Chris Rayns, IBM Redbooks manager responsible for technical content services, works in IBM Systems, Worldwide Client Experience Center in Research Triangle Park NC . He has been working in the IT industry since 1987 in a variety of roles, such as systems programmer, IT CICS specialist and project leader. Today, he works as the manager of the IBM Redbooks team. Rayns’ main responsibilities include ensuring the successful execution of all Redbooks projects along with business development. This requires establishing good working relationships across all of the brands development managers and executives, specifically close relationships in the area of IBM Z. Rayns continually drives transformation across the IBM Redbooks team and manages utilization and demonstrable ROI of content created.
Rayns has worked in a variety of countries and has been leading global technical teams toward creating high value-add technical content for years. He has taught technical workshops and presented on IBM Z and IBM CICS, in different countries around the world.
To get Rayns’ perspective on the history of IBM Redbooks, why they’re useful, how they’ve evolved and how audiences receive them, I asked him the following questions:
Q: What is the history of IBM Redbooks—when did it start and who started it?
A: The earliest Redbooks recorded in our archives were published in 1976 (all System Z based). It is possible there were even earlier publications that aren’t documented in our database. I don’t know how Redbooks started but it was a time when there were other technical content producers in systems centers around the country producing other documents like so called orange books. The original name for the group was World Trade so I imagine we did similar work but with a global view.
Q: Are IBM Redbooks just about IBM hardware, software and services or is it broader than that?
A: Those topics are our bread and butter, but where we take it a step further is that we also produce cross brand, cross product solutions—something that is difficult to get from the product documentation. Our value is in the subject matter experts (SMEs) on our team and our residency model to produce technical information based on experience.
Q: Is IBM Redbooks about just books or are there shorter items (like essays or short stories) and different media besides print?
A: Redbooks obviously originated as books, with the gradual introduction of shorter works as papers. Today, we still produce the bulk of our content as books and papers in PDF form, but we also create videos, including video courses, HTML docs, BLOG posts, demos and more. We can produce content for delivery on any platform supported by our sponsors.
Q: Has there ever been Redbook residencies that produced too much information (like a 2,000 page book) or ones that just came up dry?
A: I’m sure that over the years that have been instances of that, but typically we have a good response measured in terms of downloads and feedback. Where a publication does fall short, we use that as a learning experience both for ourselves and for the sponsor that requested the title. We have produced some whoppers in terms of size, typically reference type content where product documentation fell short for some reason. Those have historically been very well received.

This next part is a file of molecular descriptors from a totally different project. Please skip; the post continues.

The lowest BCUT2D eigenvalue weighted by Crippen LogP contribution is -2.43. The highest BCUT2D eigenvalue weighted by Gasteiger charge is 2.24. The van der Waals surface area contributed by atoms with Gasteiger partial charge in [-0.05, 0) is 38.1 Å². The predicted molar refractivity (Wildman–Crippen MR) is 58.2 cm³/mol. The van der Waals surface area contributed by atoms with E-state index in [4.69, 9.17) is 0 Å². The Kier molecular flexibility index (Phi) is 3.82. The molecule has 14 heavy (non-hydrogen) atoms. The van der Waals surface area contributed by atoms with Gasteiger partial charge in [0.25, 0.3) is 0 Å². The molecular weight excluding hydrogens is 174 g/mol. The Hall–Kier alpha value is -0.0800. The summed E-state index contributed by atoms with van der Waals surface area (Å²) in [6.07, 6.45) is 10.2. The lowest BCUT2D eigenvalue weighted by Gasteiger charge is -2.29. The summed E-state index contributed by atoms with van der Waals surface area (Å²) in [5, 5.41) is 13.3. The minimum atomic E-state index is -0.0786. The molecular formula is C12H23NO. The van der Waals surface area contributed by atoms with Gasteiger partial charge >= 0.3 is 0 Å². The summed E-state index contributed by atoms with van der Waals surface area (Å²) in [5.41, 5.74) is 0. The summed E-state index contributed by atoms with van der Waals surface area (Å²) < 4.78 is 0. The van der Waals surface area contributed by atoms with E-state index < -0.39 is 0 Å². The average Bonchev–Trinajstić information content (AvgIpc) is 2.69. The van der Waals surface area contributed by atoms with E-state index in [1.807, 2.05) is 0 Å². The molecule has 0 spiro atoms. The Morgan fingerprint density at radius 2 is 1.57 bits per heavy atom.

Q: Is there such a thing as optimum team size and what help does IBM Redbooks provide to the team like project management and editorial support?
A: The size of the team is tailored to the number and diversity of topics being covered in a project, so there isn’t really an optimum size. The primary contributing factor to the success of a project is the ability to bring SMEs together to work face-to-face in a single location. Bringing the SMEs together provides for a focused, efficient team that produces quality information quickly. These on-site residencies are generally from two to four weeks long.
While we do run residencies remotely—where the residents stay in their home location—we find that there are many distractions that take away from their ability to focus on the project (typically their day job). Publications produced in this way are often those with little time constraint on their delivery. These remote residencies can run for weeks or months.
As for support, we have a professional editing team that ensures the final product meets IBM standards and a residency administrator that assists with residents that are traveling.
Q: Are there a few examples of Redbooks that have sustained long-term interest and support like a book that has had 10 editions?
A: Yes, there are several. For example, the IBM Z Connectivity Handbook is up to 19 editions now. The IBM Tape Library Guide for Open Systems is up to 15 editions.
Q: We know that the teams are created for a given residency but how many permanent employees support the creation of Redbooks?
A: We have 24 permanent members of the Redbooks team, including project leads, editors, tech writers, IT and admin support, and management. The majority of the team are content producers.
Q: Who picks the topics and technologies for the residencies?
A: Internal groups including development and marketing fund the Redbooks. The sponsor chooses the topic and provides guidance to ensure the focus and message meet their goal.
Q: What is next for IBM Redbooks or is that a naïve question because they are always changing and evolving?
A: We are always looking for ways to improve and to meet the needs of our evolving client base, both in terms of the type of content, how we create it and how we deliver it.